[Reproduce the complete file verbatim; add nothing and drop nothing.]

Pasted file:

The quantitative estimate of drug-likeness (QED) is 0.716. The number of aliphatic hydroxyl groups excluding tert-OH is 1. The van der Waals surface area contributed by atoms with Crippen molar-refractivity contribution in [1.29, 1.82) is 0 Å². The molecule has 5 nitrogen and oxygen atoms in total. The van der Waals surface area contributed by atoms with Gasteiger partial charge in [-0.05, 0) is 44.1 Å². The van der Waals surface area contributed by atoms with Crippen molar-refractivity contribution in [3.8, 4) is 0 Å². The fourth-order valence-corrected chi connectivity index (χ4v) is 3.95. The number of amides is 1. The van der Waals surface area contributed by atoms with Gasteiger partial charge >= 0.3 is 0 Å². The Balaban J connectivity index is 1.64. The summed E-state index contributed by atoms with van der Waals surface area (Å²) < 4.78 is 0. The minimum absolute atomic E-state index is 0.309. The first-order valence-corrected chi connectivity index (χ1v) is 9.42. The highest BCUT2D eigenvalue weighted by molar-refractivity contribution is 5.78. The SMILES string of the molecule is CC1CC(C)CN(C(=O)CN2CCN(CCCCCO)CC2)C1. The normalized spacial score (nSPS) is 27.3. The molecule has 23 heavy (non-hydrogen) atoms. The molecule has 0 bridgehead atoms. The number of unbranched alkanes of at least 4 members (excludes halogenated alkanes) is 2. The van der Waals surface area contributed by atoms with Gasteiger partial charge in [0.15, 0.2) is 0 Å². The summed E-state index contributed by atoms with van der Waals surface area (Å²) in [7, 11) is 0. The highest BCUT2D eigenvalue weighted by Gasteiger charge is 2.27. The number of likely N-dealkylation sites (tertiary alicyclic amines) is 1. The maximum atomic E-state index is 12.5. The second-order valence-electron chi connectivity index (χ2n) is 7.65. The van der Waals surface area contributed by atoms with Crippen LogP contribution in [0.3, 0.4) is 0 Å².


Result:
The quantitative estimate of drug-likeness (QED) is 0.716. The number of aliphatic hydroxyl groups excluding tert-OH is 1. The van der Waals surface area contributed by atoms with Crippen molar-refractivity contribution in [1.29, 1.82) is 0 Å². The molecule has 5 nitrogen and oxygen atoms in total. The van der Waals surface area contributed by atoms with Gasteiger partial charge in [-0.05, 0) is 44.1 Å². The van der Waals surface area contributed by atoms with Crippen molar-refractivity contribution in [3.8, 4) is 0 Å². The fourth-order valence-corrected chi connectivity index (χ4v) is 3.95. The number of amides is 1. The van der Waals surface area contributed by atoms with Gasteiger partial charge >= 0.3 is 0 Å². The Balaban J connectivity index is 1.64. The summed E-state index contributed by atoms with van der Waals surface area (Å²) < 4.78 is 0. The minimum absolute atomic E-state index is 0.309. The first-order valence-corrected chi connectivity index (χ1v) is 9.42. The highest BCUT2D eigenvalue weighted by molar-refractivity contribution is 5.78. The SMILES string of the molecule is CC1CC(C)CN(C(=O)CN2CCN(CCCCCO)CC2)C1. The normalized spacial score (nSPS) is 27.3. The molecule has 23 heavy (non-hydrogen) atoms. The molecule has 0 bridgehead atoms. The number of unbranched alkanes of at least 4 members (excludes halogenated alkanes) is 2. The van der Waals surface area contributed by atoms with Gasteiger partial charge in [0.15, 0.2) is 0 Å². The summed E-state index contributed by atoms with van der Waals surface area (Å²) in [7, 11) is 0. The highest BCUT2D eigenvalue weighted by Gasteiger charge is 2.27. The number of likely N-dealkylation sites (tertiary alicyclic amines) is 1. The maximum atomic E-state index is 12.5. The second-order valence-electron chi connectivity index (χ2n) is 7.65. The van der Waals surface area contributed by atoms with Crippen LogP contribution in [0.3, 0.4) is 0 Å².